On the second day I painted over the basket and this time repainted the basket with paint mixed with a medium gel, this helped to depict the texture of the woven basket.  Then I began to experiment by painting duplicates of the upright bottle in the centre to see if it improved the look of the contents on the inside of the basket. It made it worse, this time the contents looked to organised, to artificial and too overcrowded.

I continued to work on the cloth, shelf and basket so I could see the whole picture this helped me to decide on how to tackle the contents of the basket.

Contrary to what my colour studies told me I used more primary blue than any other colour. I found that by using a neutral primary blue and white mix and then going over it with white on a try brush using a scrumbling technique gave me better tones than using different colour mixes, it also ensured that I could get the exact colour that I wanted from the blue and white. I could then use layers of primary or Prussian blue for the darker areas where needed such as on the folds of the cloth.

Working on the contents of the basket again I decided that it was best to paint just a few of the upright tubes with the others laying down in the background. I painted the darker shapes first with a mix of primary and Prussian blue and then then highlighted with lighter mixes using white this gave me the outlines.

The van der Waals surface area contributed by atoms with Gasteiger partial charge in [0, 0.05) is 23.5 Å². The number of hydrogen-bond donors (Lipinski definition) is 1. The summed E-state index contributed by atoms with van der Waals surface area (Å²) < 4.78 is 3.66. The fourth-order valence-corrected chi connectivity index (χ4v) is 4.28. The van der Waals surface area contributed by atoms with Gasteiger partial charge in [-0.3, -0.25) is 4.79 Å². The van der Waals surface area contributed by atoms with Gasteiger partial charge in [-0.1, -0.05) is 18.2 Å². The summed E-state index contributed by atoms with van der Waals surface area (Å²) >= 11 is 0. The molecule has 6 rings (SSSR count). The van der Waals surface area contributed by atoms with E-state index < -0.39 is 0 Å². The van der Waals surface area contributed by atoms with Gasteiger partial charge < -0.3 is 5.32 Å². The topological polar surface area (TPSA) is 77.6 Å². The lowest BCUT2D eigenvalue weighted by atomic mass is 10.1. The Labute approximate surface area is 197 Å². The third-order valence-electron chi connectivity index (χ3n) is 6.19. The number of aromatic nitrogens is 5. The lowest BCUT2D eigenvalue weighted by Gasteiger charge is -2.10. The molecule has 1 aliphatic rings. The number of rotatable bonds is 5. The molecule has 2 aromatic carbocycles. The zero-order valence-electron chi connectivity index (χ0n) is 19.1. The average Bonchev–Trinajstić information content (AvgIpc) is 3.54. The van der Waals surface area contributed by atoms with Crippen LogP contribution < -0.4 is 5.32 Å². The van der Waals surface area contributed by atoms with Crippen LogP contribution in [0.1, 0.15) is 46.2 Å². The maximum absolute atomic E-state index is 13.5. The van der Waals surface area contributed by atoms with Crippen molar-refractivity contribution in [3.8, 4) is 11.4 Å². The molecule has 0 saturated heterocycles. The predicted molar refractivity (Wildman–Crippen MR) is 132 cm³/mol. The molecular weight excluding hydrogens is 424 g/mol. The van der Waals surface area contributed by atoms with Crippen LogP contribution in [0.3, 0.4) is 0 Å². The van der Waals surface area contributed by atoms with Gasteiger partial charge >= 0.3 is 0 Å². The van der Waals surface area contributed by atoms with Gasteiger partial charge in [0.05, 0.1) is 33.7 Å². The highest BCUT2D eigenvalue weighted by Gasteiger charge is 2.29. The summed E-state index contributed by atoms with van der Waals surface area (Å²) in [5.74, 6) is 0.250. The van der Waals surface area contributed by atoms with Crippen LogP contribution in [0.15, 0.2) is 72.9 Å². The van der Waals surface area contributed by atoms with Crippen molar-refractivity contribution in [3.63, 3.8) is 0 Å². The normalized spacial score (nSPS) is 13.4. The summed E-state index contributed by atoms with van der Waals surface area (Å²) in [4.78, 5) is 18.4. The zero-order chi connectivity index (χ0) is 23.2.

I could now see that the painting was developing into something completely different to what I had planned and I really liked the way it was coming along. The paint tubes gave the painting an almost three dimensional cartoon feel, with soft but bold shapes and so I carried on with this continuing the same kind of technique with the cloth. I then added more light to the folds of the cloth to make the folds look bolder the result of which reminded me of the hills in Grant Wood’s paintings.

Still Life with Remote Control

Still Life with Remote Control

I then painted in the tube of paint to the right and the remote control but then decided to paint it out. The reasons for me doing this were one that I could not get the perspective of the remote control right and two I saw no point painting the glue-stick and box on the other side so the best way to level out the still life was to remove everything other than the main subjects.

 

9 Finished Painting in Acrylic on Board

Finished Painting in Acrylic on Board

Lastly I worked on the shadows to the right of the subjects and for me this was the most difficult part. The reason for this was that in the painting I had exaggerated the light in order to give me bolder forms as well as to emphasize the mood of the painting. In the actual still life the shadows were quite short and fell just past the tube of paint to the right of the cloth but because I had  ‘stretched’ the light to the right of the basket I wanted to stick this by making the shadows longer as I did with my final piece for Assignment 5 for Drawing 1 where I found that  accentuating the shadows  made the mood stronger.

I painted the shadows with a mix of primary blue and black applied in thin glazes with a flat brush and shaped the shadow on the back wall so that it would depict the light being blocked out by both the cloth and the basket in a continuous shape. I think I managed to pull it off but I don’t know if it will be convincing to viewers as it is to me.